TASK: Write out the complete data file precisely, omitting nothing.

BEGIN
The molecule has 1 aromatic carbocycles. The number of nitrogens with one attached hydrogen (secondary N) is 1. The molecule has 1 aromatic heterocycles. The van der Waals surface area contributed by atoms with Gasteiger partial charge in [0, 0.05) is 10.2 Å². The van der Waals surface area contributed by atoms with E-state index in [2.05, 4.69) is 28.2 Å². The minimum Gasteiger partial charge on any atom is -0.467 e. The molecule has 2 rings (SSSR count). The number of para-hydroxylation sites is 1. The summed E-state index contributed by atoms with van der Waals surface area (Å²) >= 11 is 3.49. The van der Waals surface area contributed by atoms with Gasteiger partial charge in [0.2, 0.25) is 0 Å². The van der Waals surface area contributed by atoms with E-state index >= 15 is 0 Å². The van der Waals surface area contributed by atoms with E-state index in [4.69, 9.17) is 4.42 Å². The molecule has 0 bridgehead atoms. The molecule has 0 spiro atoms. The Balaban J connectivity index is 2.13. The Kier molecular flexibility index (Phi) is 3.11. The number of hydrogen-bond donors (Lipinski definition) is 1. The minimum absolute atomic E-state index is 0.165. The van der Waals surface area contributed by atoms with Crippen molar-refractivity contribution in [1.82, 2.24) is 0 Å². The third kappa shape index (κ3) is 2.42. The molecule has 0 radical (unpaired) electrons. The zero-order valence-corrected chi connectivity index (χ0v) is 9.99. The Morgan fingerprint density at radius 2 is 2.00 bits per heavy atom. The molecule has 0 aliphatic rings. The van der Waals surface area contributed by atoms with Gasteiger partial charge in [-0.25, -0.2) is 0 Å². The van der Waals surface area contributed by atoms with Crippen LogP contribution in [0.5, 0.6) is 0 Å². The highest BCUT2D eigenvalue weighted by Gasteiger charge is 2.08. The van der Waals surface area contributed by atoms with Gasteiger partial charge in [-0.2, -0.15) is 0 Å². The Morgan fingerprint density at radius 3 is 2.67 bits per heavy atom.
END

The molecule has 1 aromatic carbocycles. The number of nitrogens with one attached hydrogen (secondary N) is 1. The molecule has 1 aromatic heterocycles. The van der Waals surface area contributed by atoms with Gasteiger partial charge in [0, 0.05) is 10.2 Å². The van der Waals surface area contributed by atoms with E-state index in [2.05, 4.69) is 28.2 Å². The minimum Gasteiger partial charge on any atom is -0.467 e. The molecule has 2 rings (SSSR count). The number of para-hydroxylation sites is 1. The summed E-state index contributed by atoms with van der Waals surface area (Å²) >= 11 is 3.49. The van der Waals surface area contributed by atoms with Gasteiger partial charge in [0.2, 0.25) is 0 Å². The van der Waals surface area contributed by atoms with E-state index >= 15 is 0 Å². The van der Waals surface area contributed by atoms with E-state index in [4.69, 9.17) is 4.42 Å². The molecule has 0 bridgehead atoms. The molecule has 0 spiro atoms. The Balaban J connectivity index is 2.13. The Kier molecular flexibility index (Phi) is 3.11. The number of hydrogen-bond donors (Lipinski definition) is 1. The minimum absolute atomic E-state index is 0.165. The van der Waals surface area contributed by atoms with Crippen molar-refractivity contribution in [1.82, 2.24) is 0 Å². The third kappa shape index (κ3) is 2.42. The molecule has 0 radical (unpaired) electrons. The zero-order valence-corrected chi connectivity index (χ0v) is 9.99. The Morgan fingerprint density at radius 2 is 2.00 bits per heavy atom. The molecule has 0 aliphatic rings. The van der Waals surface area contributed by atoms with Gasteiger partial charge in [-0.25, -0.2) is 0 Å². The van der Waals surface area contributed by atoms with Crippen LogP contribution in [0.5, 0.6) is 0 Å². The highest BCUT2D eigenvalue weighted by Gasteiger charge is 2.08. The van der Waals surface area contributed by atoms with Gasteiger partial charge in [-0.2, -0.15) is 0 Å². The Morgan fingerprint density at radius 3 is 2.67 bits per heavy atom.